Johnny Damon

People who regularly read this site know that while Benjamin is a Yankee fan, I’m a Sox supporter, so we’ll often come in on different sides of a debate. But because we’re talking about statistics, the evidence is in the numbers, and we both have access to the same exact statistics, so I’m surprised our takes are so different. (This isn’t really foreshadowing my eventual conclusion so much as me telling you where my opinion will lie).
Here’s the method I chose to evaluate Damon: I looked up his ten most similar players through age 31 on baseball-reference.com, and then looked at their numbers between ages 32-35. Don’t worry about park or era adjustments — because players are compared based on raw numbers, those are unimportant. In other words, since Damon plays in such a high-scoring era, and for the last few years has been in a great hitter’s park, he’ll probably end up being compared to slightly better players, though they’ll have similar raw numbers. Anyways, this was my basis for comparison, that is, I assumed that their numbers would be a good predictor of Damon’s stats over the next four years.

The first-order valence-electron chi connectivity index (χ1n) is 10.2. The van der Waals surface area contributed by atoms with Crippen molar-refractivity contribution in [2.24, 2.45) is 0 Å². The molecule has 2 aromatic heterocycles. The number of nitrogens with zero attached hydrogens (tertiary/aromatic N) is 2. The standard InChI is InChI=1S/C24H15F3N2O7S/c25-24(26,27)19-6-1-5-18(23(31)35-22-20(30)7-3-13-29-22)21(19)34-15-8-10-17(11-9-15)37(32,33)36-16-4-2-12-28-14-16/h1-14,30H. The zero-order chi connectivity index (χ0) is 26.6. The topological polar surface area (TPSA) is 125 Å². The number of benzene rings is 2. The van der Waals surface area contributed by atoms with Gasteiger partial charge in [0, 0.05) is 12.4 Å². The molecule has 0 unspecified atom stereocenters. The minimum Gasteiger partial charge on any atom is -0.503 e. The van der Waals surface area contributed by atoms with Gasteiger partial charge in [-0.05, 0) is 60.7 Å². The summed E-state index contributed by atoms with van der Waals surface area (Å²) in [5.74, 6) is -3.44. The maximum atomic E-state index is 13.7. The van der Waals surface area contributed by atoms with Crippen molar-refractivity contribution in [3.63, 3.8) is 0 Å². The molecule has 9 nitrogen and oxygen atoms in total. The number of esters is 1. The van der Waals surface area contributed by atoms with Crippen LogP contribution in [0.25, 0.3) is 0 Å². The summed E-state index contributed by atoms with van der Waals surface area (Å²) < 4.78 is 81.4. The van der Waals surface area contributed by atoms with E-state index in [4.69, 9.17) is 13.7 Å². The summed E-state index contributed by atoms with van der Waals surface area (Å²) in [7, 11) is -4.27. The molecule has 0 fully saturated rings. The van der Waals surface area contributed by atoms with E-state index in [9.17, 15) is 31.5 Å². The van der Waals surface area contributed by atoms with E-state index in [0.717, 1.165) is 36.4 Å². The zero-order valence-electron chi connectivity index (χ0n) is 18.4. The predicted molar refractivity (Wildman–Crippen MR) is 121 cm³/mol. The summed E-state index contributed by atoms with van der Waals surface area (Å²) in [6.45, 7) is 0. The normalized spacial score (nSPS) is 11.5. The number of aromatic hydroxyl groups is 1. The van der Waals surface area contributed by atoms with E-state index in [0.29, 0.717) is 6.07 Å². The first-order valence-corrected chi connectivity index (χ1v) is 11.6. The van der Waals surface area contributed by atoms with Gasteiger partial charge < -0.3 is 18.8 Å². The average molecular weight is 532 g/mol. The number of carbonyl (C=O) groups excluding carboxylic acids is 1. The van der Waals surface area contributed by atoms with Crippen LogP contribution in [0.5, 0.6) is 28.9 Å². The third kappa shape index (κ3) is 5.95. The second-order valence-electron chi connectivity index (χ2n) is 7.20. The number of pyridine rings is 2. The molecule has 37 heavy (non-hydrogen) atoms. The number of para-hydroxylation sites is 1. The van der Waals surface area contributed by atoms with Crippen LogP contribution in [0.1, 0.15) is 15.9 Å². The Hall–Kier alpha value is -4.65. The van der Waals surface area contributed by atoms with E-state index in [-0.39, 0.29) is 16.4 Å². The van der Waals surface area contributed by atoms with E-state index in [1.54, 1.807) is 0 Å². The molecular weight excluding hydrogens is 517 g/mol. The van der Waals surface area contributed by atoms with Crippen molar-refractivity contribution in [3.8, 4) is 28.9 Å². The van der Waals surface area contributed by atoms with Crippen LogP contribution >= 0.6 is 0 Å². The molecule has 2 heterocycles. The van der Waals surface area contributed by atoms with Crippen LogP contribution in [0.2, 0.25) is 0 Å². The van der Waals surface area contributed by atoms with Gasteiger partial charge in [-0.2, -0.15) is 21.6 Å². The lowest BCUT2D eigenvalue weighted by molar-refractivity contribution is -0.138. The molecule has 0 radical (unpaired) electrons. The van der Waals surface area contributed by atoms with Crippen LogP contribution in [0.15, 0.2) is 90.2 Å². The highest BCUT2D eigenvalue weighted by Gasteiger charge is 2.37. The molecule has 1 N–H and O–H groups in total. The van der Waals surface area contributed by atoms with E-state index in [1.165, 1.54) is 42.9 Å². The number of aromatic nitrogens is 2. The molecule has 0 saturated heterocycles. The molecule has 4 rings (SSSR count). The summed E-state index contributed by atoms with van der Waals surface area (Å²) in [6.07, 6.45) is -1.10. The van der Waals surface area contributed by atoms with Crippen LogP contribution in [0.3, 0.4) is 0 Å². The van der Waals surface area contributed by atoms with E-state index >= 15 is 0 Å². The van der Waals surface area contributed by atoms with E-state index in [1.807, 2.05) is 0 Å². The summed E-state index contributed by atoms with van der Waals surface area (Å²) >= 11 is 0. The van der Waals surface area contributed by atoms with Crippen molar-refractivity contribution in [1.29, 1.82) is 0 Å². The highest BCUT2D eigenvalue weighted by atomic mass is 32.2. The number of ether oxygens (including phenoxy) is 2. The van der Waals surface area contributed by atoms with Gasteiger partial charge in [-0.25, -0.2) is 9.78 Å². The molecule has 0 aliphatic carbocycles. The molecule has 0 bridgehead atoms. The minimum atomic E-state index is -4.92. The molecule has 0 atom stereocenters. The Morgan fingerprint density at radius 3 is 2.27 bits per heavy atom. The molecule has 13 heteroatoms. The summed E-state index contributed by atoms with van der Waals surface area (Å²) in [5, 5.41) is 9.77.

Then, I calculated the linear weights for his Damon’s projection — his runs above average. I projected him to post 19.2 runs above average over the next four years, or 5.3/year. You’ll notice that 5.3 multiplied by 4 is considerably more than 19.2. The reason is that Damon’s chance of playing in each of the next four seasons is 90%, or that he has a 10% chance of dropping out of the major leagues within the next four years. Baseball Prospectus calls this “drop rate” in its projections. So Damon is projected to only play 3.6 seasons over the next four years.